As part of an ongoing L&I claim and a workers’ compensation case, I attended today a discovery deposition of a medical expert. A significant focus of the questions asked was to address and clarify information contained in historical medical records. Medical records and chart notes are often significant in workers’ compensation cases. In this case, when certain diagnoses were made is a significant source of dispute. As has been the case for many years, the expert witness relied on chart notes from patient visits that are entered and kept electronically.
In workers’ compensation cases and L&I claims, electronic medical or health records (EMR/EHR) have become an industry wide standard since the Federal American Recovery and Reinvestment Act mandated that by January 1, 2014. Healthcare providers demonstrate meaningful use of EMR/EHR in order to maintain Medicaid and Medicare reimbursement levels. According to HealthIT.gov, meaningful use generally means: (a) using digital medical and health records to achieve improved quality, safety, efficiency, and reduce health disparities; (b) using digital medical and health records to engage patients and family; (c) using digital medical and health records to improve care coordination; and (d) using digital medical and health records to maintain privacy and security of patient health information.
Since that time, various studies have been published that detail a multitude of positive results from this mandate including an increase in health information technology related jobs, and improvement in quality, efficiency and safety outcomes. In addition, healthcare providers have been advancing through various stages of meaningful use of EMR/EHR. As a legal professional who regularly interfaces with healthcare providers and their electronic records, I too, have seen many positive changes as a result of EMR/HER including readily accessible records, the ability to obtain necessary records at much lower costs, the ease of sharing EMR/EHR amongst various provider for better coordination of care, and improved organization.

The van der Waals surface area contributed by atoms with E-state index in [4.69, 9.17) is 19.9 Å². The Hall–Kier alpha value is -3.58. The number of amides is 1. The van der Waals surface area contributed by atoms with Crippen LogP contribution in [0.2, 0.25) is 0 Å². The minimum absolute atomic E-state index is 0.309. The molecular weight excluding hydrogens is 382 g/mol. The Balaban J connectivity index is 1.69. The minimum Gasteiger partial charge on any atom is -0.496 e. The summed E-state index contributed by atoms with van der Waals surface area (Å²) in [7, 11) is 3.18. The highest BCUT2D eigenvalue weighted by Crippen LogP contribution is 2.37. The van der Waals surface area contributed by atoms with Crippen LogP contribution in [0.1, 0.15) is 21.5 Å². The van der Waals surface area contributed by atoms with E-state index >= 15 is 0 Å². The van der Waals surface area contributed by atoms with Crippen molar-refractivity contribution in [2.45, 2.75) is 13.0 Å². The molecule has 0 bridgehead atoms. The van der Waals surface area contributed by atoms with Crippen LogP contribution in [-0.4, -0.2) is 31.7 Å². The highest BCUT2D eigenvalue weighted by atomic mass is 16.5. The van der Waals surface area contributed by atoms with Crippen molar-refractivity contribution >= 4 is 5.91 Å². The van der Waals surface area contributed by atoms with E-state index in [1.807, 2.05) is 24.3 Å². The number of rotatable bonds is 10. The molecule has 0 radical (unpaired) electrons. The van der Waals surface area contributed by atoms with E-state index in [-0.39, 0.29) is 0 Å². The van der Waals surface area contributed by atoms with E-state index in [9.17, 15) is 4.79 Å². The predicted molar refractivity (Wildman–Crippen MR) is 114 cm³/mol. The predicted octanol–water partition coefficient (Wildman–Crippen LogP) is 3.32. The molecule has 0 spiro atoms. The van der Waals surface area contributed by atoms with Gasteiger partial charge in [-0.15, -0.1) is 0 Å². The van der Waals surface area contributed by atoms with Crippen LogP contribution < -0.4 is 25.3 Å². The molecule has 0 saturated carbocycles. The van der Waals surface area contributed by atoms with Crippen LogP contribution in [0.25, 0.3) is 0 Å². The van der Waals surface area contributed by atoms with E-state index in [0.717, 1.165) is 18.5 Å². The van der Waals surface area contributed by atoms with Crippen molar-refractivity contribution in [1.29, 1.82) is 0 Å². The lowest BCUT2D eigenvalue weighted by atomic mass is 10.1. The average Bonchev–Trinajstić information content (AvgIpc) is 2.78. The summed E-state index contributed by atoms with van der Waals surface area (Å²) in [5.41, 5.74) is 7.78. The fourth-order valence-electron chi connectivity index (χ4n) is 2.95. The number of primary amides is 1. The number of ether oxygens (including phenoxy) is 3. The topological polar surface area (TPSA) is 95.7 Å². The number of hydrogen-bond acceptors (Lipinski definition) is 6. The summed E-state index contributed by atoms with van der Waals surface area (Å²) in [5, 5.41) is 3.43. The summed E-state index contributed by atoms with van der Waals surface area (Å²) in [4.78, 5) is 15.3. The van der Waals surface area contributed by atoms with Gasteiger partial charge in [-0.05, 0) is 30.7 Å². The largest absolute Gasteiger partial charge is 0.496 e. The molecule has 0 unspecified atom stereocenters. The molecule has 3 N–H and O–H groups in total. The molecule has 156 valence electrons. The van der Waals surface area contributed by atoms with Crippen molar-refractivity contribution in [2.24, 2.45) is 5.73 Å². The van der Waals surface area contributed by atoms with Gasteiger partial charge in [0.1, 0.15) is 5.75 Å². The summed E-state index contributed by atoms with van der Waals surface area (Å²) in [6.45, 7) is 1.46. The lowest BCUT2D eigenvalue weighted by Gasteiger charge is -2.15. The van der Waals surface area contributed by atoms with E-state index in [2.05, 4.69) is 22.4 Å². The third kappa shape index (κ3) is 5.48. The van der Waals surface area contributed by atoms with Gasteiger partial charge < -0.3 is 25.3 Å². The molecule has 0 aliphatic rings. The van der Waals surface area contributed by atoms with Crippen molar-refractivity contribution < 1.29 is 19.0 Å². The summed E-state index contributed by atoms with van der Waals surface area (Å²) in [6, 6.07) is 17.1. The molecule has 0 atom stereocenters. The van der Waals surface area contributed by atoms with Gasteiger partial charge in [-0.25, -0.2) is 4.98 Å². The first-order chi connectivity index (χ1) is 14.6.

However, on days like today, I’m also reminded of some of the drawbacks of EMR/EHR. First, most EMR/HER systems perpetuate patient information from prior visits such as past diagnoses, medication usage, and some historical information. The result is that if an inaccurate entry is made at some point, that inaccuracy if not caught will repopulate in future records. These types of inaccuracies can become significant if legal issues arise. Similarly, the format for entering data into the EMR/EHR isn’t always on point. As an example from today’s deposition, the provider seemed to list a number of items as “diagnoses” that were more accurately characterized as a “mechanism of injury”. An attempt was made to discredit the provider’s knowledge of what constitutes a diagnoses versus what does not until the provider explained that the EMR/HER program does not have a field for mechanism of injury but that mechanisms of injury such as “trip and fall” are selection options for the diagnosis field.
In workers’ compensation claims we often look to medical records as a source of recalling volumes of medical facts and data that might be forgotten if not recorded. We often assume that the records are a better source of information than a witness’s recollection. However, anyone who has ever dealt with medical records knows they are flawed. Perhaps EMR/EHR systems have helped to remedy some of the flaws but mistakes still happen and medical records are not always perfectly accurate, which is why I often advise people to regularly review medical records and to bring inaccuracies to the attention of healthcare staff and providers. It is much easier to have a patient point out an inaccuracy that can be easily corrected than to be cross examined about an inaccuracy by an attorney.